Last Edited: 29/01/97 12:46 Printed: 03/04/96 8:33
Tectonic Evolution of the Northern New England Fold Belt: The Permian-Triassic Hunter-Bowen event.
R J Holcombe1; C J Stephens, C R Fielding11; D Gust2; T A Little1,; R Sliwa1,; J. Kassan1,, J McPhie3; A Ewart
The New England Fold Belt in Queensland is a complex arrangement of terranes with boundaries dominated by structures that were active during the contractional Hunter-Bowen Orogeny (event). This event extended for around 35 m.y. from Late Permian (~265 Ma) to late Middle Triassic (~230 Ma) time. The present NNW-trending structural grain of the fold belt is largely due to this deformation, but most faults have been reactivated during post-Late Triassic faulting. The northern New England Fold Belt (NNEFB) can be subdivided into: 1) a northern region (Connors Arch and lateral structures) within which deformation is characterised by open folds and variable, but generally minor, thrusting, 2) a central region of thin-skinned, fold-thrust deformation with cross-orogen tear faults, and within which strain is strongly partitioned and there is variable cleavage development (Gogango Overfolded Zone and more eastern terranes), and 3) a southern region of thick-skinned deformation within which basement appears to have been involved in deformation. Within the central region, the Marlborough Block is a composite out-of sequence thrust nappe terrane of ophiolitic components, low and high grade metasedimentary rocks, and metagranitoid, juxtaposed, at deeper structural levels, by early thrusting, and finally thrust at least 80km west over the fold-thrust belt. Various elements of the fold belt, including the Yarrol/Calliope terrane and Gympie Block, may be allochthonous elements transported for distances of tens to hundreds of kilometres within the fold belt. Calc-alkaline magmatism in the NNEFB during the Early and Middle Triassic may have been in response to the initiation, or onshore migration, of a magmatic arc, and its termination coincided with the last phase of contraction. The tectonic regime became extensional by the Late Triassic with widespread granite intrusion and development of silicic volcanic complexes and of localised extensional sedimentary basins.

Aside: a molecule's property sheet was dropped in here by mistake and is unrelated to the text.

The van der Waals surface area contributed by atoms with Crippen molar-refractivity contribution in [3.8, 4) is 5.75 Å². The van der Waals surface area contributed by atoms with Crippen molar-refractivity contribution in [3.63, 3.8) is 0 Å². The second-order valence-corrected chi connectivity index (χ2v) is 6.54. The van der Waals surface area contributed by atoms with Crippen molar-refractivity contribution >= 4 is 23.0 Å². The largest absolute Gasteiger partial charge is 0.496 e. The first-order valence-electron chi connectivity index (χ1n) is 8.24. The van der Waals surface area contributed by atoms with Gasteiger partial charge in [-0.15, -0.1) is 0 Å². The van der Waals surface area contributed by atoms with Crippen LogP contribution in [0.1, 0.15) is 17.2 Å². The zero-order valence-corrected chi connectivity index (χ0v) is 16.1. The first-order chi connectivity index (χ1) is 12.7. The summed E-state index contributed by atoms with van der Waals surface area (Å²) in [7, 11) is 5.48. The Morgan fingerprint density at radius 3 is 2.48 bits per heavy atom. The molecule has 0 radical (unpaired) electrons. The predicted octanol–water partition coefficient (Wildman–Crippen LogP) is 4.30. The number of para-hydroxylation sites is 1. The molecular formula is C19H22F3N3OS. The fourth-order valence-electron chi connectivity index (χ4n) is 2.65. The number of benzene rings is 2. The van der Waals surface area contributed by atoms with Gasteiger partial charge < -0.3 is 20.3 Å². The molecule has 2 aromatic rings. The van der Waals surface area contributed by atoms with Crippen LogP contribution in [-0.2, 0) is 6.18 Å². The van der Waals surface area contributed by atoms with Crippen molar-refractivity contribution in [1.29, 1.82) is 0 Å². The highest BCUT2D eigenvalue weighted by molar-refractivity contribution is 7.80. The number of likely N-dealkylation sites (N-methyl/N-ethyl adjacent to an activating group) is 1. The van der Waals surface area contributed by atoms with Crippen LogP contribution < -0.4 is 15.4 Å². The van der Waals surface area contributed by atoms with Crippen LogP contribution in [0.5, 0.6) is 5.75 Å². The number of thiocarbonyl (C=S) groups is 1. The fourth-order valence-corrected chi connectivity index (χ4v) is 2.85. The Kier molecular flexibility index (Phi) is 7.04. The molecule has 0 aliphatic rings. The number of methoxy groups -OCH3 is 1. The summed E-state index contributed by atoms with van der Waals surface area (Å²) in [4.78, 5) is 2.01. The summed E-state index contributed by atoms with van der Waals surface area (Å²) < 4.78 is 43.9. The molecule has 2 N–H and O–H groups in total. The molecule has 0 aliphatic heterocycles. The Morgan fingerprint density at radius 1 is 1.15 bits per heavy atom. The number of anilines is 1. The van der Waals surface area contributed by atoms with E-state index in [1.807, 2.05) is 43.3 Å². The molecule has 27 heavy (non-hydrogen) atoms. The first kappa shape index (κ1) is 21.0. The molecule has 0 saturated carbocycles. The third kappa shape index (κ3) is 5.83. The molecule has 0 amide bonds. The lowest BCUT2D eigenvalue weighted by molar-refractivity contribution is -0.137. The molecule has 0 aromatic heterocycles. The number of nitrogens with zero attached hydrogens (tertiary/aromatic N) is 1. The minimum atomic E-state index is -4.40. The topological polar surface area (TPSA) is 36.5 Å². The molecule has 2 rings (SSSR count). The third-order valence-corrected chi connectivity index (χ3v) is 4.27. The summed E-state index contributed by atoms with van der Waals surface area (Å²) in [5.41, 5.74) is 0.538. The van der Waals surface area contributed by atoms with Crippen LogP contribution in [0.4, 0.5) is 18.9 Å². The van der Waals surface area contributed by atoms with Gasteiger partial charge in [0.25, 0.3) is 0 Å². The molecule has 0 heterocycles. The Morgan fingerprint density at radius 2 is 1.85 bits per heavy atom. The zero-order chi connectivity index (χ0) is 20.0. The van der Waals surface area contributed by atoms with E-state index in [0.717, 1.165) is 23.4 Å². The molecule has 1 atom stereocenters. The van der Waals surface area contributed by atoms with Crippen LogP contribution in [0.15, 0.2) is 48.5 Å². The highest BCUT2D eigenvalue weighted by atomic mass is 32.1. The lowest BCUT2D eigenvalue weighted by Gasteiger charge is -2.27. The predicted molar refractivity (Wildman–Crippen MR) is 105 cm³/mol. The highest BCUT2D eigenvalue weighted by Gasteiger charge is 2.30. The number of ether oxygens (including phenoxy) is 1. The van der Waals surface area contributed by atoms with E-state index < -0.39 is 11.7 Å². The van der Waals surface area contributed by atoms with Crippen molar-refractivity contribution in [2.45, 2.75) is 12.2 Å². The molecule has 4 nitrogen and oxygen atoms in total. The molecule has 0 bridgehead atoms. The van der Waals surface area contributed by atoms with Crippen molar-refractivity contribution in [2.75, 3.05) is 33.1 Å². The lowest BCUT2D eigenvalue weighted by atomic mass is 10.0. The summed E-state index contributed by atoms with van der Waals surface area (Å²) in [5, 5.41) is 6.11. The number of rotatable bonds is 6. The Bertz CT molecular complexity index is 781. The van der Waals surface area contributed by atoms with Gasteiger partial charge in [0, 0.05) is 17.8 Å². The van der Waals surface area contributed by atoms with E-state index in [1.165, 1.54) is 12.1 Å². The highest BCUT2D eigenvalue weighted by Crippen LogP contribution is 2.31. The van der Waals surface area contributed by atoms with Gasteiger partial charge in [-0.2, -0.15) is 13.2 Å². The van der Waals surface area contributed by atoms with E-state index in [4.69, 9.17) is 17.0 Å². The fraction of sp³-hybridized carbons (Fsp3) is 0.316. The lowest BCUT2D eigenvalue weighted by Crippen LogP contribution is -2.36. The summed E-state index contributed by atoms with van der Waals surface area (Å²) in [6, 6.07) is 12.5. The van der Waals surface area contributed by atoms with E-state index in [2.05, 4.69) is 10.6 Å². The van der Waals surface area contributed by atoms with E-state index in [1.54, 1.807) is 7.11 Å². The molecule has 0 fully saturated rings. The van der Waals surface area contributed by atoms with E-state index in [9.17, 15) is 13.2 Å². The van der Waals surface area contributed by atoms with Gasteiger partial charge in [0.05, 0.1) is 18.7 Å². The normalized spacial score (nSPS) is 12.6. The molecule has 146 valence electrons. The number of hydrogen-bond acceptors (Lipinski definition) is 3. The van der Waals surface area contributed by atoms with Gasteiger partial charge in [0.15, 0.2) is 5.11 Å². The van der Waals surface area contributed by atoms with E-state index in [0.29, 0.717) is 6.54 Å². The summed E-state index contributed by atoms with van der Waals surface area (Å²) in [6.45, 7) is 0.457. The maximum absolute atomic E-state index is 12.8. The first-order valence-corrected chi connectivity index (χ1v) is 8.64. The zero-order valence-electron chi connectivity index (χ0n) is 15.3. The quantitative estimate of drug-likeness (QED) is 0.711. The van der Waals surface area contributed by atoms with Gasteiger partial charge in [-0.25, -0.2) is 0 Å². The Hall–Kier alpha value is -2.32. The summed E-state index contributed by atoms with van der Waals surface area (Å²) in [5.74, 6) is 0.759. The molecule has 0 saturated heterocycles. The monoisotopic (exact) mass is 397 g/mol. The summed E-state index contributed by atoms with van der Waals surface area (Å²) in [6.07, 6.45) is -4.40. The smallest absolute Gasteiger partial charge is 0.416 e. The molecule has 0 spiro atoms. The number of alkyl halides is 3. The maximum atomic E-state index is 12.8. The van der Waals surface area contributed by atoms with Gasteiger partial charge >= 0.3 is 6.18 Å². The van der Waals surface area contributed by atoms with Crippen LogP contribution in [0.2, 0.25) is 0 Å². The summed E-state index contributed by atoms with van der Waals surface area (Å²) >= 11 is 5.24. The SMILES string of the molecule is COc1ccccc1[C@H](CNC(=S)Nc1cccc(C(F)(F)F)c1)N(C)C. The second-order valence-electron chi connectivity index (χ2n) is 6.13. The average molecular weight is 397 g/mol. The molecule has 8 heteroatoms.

Pulses of contractional deformation in the fold belt are recorded by the distribution and nature of sediment in the foreland Bowen Basin to the west. Thrusting is indicated by the presence of coarse clastic wedges shed into the basin for greater distances at successively higher stratigraphic levels, reflecting the advancement of the thrust front. The final contractional event appears to have re-initiated at the eastern margin of the fold belt, rather than step westward from the previous thrust front, and to have been more intense than previous pulses. Bowen Basin sedimentation closed at about 232 Ma following accumulation of the most voluminous of the clastic wedges. Fluid flow associated with shear and dilational structures during this final contractional event is thought to be responsible for gold mineralisation within the fold belt, and for widespread diagenetic mineralisation within sediments of the Bowen Basin.